We recently reported on the gene editing controversy when a scientist used CRISPR/Cas9 gene editing to produce “superior” human babies. Jiankui He, a Chinese geneticist, announced that twin girls had been born with genes edited by his medical team to reduce the risk of contracting HIV.
For several years experts have predicted that it will be possible in the future to produce “designer babies” by the technique He has used. The twins’ father has HIV, but their mother does not. We pointed out previously that human knowledge is not good enough to know what collateral damage we may create in such a project. There are also issues about whether humans should ever genetically modify human life. Playing God has enormous responsibilities, and the gene editing controversy brings up concern about the old “Frankenstein Complex.”
Since He’s announcement there have been numerous articles and responses by experts in the field backing what we said in our article:
Researchers say there was virtually no chance the girls would have been infected with HIV since their mother doesn’t carry the virus.
No evidence can verify that the editing was successful and didn’t damage other genes.
Previous CRISPR/Cas9 research has shown that some cells in embryos may be incompletely edited or escape editing entirely creating what is called a “mosaic embryo.”
He was asked why the research was done in secret and why he chose to violate established rules of CRISPR/Cas9. He refused to answer those questions.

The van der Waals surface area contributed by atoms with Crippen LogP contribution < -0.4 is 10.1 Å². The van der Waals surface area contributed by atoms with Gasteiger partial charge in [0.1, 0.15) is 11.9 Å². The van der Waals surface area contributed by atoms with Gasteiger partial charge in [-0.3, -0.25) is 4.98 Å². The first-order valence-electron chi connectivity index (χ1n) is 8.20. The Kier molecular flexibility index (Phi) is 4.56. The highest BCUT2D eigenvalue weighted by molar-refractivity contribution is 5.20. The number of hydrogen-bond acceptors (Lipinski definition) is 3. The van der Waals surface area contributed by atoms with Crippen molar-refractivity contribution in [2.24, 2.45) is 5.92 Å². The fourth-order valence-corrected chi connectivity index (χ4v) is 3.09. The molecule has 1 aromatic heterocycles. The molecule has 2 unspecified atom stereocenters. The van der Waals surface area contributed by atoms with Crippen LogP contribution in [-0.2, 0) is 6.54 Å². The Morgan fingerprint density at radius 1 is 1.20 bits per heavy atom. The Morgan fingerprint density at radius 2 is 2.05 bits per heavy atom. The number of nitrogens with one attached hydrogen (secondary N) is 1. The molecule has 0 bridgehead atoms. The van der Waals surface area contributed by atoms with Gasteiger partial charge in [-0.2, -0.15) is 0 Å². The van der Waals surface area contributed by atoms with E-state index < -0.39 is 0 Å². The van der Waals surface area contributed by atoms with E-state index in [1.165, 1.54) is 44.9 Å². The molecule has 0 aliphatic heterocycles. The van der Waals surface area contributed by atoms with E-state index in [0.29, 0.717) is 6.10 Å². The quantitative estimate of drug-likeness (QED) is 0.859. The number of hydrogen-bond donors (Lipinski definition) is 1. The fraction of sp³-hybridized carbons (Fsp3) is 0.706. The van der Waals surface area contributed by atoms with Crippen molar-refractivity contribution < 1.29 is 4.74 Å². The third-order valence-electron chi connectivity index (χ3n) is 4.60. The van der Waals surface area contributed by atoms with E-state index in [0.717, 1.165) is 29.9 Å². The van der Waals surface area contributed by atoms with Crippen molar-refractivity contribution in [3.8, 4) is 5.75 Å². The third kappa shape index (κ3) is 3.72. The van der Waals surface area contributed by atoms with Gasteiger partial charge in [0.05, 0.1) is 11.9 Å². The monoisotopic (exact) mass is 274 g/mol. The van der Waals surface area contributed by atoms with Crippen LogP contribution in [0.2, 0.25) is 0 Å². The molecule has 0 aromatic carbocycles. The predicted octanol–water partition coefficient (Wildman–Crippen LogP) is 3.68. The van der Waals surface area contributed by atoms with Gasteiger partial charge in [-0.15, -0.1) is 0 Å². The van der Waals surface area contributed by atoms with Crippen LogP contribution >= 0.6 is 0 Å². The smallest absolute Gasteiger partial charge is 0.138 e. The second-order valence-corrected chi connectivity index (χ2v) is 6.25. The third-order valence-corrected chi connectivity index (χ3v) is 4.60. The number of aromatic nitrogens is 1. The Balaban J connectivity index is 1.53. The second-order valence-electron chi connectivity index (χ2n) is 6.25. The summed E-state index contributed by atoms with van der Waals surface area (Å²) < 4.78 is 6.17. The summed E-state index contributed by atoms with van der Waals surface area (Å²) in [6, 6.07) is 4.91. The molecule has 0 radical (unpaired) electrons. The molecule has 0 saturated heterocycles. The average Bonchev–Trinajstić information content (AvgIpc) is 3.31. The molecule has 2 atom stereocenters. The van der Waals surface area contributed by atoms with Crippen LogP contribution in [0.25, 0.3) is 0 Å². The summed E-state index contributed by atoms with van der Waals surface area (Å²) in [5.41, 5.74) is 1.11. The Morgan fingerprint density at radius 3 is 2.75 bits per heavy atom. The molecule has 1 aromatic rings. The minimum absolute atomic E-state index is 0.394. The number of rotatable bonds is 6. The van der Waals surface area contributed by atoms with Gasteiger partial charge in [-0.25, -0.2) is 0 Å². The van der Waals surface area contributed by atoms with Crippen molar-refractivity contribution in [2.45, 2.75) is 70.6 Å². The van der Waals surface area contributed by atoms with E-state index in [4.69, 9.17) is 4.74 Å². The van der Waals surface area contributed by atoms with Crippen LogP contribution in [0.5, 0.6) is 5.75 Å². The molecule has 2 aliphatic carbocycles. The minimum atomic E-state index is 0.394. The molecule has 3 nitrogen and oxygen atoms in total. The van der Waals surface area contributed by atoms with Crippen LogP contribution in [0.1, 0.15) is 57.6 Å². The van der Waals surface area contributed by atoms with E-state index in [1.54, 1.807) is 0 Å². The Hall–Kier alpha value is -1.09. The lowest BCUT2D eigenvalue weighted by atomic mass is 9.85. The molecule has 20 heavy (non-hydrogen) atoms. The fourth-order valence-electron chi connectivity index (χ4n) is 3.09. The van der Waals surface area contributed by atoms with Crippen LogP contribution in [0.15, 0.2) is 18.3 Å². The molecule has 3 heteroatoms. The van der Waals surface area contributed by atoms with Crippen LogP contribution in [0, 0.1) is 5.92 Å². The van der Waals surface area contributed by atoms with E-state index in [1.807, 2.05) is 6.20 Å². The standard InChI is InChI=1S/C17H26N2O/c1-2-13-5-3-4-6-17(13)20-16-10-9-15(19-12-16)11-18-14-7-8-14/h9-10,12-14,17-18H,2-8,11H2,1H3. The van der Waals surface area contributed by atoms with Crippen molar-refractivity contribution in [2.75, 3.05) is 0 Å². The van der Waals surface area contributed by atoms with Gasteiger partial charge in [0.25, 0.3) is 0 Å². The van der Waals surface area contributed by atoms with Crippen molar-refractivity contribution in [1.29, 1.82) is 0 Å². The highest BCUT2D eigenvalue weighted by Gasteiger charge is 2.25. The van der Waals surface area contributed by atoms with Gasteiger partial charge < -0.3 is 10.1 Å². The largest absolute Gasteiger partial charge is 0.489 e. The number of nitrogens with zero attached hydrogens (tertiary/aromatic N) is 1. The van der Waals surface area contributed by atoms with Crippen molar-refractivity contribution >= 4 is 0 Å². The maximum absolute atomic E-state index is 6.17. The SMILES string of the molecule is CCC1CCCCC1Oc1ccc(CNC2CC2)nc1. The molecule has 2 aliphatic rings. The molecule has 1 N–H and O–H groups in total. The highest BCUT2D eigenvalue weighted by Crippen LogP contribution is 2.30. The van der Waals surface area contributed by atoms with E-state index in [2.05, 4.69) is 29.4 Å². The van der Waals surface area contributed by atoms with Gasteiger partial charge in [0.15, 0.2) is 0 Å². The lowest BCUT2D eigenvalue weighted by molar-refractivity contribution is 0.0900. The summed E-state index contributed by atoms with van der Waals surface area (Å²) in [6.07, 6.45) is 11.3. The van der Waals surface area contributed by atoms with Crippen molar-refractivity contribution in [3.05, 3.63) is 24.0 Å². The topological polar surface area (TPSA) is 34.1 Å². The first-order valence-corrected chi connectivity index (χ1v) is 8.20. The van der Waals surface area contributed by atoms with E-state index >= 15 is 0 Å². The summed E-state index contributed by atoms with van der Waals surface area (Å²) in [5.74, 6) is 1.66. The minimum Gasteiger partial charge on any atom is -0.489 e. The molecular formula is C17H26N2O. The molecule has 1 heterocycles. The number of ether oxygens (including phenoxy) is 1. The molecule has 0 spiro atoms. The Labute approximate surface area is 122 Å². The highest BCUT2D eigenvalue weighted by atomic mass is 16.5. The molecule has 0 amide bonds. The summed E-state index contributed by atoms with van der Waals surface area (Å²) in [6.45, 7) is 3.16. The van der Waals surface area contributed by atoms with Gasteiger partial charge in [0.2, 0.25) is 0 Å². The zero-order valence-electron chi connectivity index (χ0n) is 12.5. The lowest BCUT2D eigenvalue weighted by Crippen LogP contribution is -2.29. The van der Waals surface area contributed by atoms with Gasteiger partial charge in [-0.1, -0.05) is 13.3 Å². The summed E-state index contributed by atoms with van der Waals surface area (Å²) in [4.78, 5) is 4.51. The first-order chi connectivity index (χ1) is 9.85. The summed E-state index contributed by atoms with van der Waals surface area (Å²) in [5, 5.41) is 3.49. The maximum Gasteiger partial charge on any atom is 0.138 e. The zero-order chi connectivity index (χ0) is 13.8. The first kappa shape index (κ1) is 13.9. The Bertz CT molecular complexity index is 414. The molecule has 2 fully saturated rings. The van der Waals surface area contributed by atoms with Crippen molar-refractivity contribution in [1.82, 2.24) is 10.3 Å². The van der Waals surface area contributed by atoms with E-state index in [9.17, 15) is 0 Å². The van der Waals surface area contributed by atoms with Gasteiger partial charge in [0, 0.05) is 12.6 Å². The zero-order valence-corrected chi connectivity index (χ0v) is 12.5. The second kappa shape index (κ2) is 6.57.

Julian Savulescu who is a bioethicist at the University of Oxford said, “I liken it to Russian roulette. You can pull the trigger and not kill, but it doesn’t mean that what you did was right.” We would suggest that this gene editing controversy is a classic of example of the fact that science cannot determine the way its discoveries will be used. In this case, it appears this was a desire to become famous, rather than trying to improve the well being of human life.
Many years ago there was a well-known radio news personality named Paul Harvey. He made a career out of digging into details on stories that were not publicized by the media. He called the reporting “The Rest of the Story.” People close to Harvey said that he got some heat from media people who felt he had made them look bad by revealing details they missed. With the general public, however, he was very popular. We want to examine the rest of the story on gene editing.
There has been a great deal of media reporting about CRISPR-Cas9 which is a tool for editing DNA introduced in 2012. Researchers hope that science can treat a wide range of genetic diseases by altering human DNA. The problem is that our understanding in this area is very primitive. Bioethicists writing in the Wall Street Journal (December 15, 2018, page C3) report, “scientists have only begun to understand what the tens of thousands of individual genes do. Moreover, they are far from unraveling how those genes interact with each other.”
When researchers deleted a gene that limits muscle growth in rabbits, the rabbits had enlarged tongues. Doing the same thing with pigs produced additional vertebrae. In calves the change caused the calves to die prematurely. Lambs grew too large in the womb to be born naturally. Lisa Moses who is a bioethicist at Harvard says, “Humans have a long history of messing around in nature with all kinds of unintended consequences. It’s really hubris of us to assume that we know what we are doing and that we can predict what kinds of bad things can happen.”
There are lessons to learn here. CRISPR has the potential to correct damage to DNA caused by human carelessness, pollution, and mismanagement. The rest of the story on gene editing is still to be written. When a Chinese scientist claims to have produced the first gene-edited human babies, there has to be immediate condemnation by the scientific community. Over the years, outstanding scientists have pointed out that science lacks the capacity to determine the use of its discoveries.